By Christian Price, News9.com INsite Team

SHAWNEE, OKLAHOMA -- It began as a college assignment for Charles Clark. He had to pick a newspaper article near his birthday and write about it for history class. The article that caught his eye began a 10 year research project that resulted in a one-of-a-kind book chronicling Oklahoma's dark past.

"I was living in Norman at the time and went to the library there and picked an article from 1914," Clark said. "I just picked up an article from the Norman Transcript that was nearest my birthday and in the headlines, 'Negro Fiend Lynched in Nobel'."

The article resulted in a 10 year journey researching Oklahoma's past from 1830 to 1930. What he uncovered resulted in the book "Lynchings in Oklahoma".

"What I wanted to do was to further that assignment to get a whole census of how many people were actually lynched in the state," Clark said. "No one ever really conducted a census as to how many people were actually lynched in Oklahoma."

The stories that are compiled predate statehood and involve people of every race, gender and age.

"I have 57 stories in the book," Clark said. "There are 91 cases but I've been able to find about 153 individuals who were lynched between 1830 and 1930. Most of them were lynched in the territory, statehood; I've been able to find 42 lynchings."

Clark does air a word of caution to those interested in his book.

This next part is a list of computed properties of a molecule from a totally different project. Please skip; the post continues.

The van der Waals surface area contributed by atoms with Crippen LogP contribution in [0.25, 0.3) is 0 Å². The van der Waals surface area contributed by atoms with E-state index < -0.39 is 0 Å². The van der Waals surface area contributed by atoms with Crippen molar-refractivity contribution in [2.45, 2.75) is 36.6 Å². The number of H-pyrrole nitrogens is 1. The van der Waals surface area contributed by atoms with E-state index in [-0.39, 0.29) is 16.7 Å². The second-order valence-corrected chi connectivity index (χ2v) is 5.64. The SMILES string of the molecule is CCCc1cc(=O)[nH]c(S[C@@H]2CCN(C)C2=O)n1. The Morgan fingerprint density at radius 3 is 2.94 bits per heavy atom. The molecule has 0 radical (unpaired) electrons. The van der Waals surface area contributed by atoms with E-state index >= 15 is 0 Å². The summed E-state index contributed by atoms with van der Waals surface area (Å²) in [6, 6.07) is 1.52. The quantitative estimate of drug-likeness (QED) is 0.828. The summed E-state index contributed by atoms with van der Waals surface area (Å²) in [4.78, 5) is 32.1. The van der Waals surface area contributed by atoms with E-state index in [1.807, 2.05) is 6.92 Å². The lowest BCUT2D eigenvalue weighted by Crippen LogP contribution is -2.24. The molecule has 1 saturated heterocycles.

"I don't hold anything back, even the language" Clark said. "If there's something said that was quoted 100 years ago, it's in there verbatim, and it doesn't matter how offensive it may be, I'm not going to taint history."

The driving force behind the book is simple according to Clark.

"This may be something from our history, but history often repeats itself," Clark said. "In the right set of conditions, something like this could spring up again. Remember James Byrd who was dragged behind a truck back in 1998 in Jasper, Texas? To me, that was a lynching."

This part of Oklahoma's history is gruesome, but it's something that shouldn't be forgotten," Clark said.

"This is one thing that we should not have repeated," Clark said.

Clark's book can be found in local book stores and will be available in national book store chains soon.  His book can also be purchased through the official "Lynching in Oklahoma" Web site.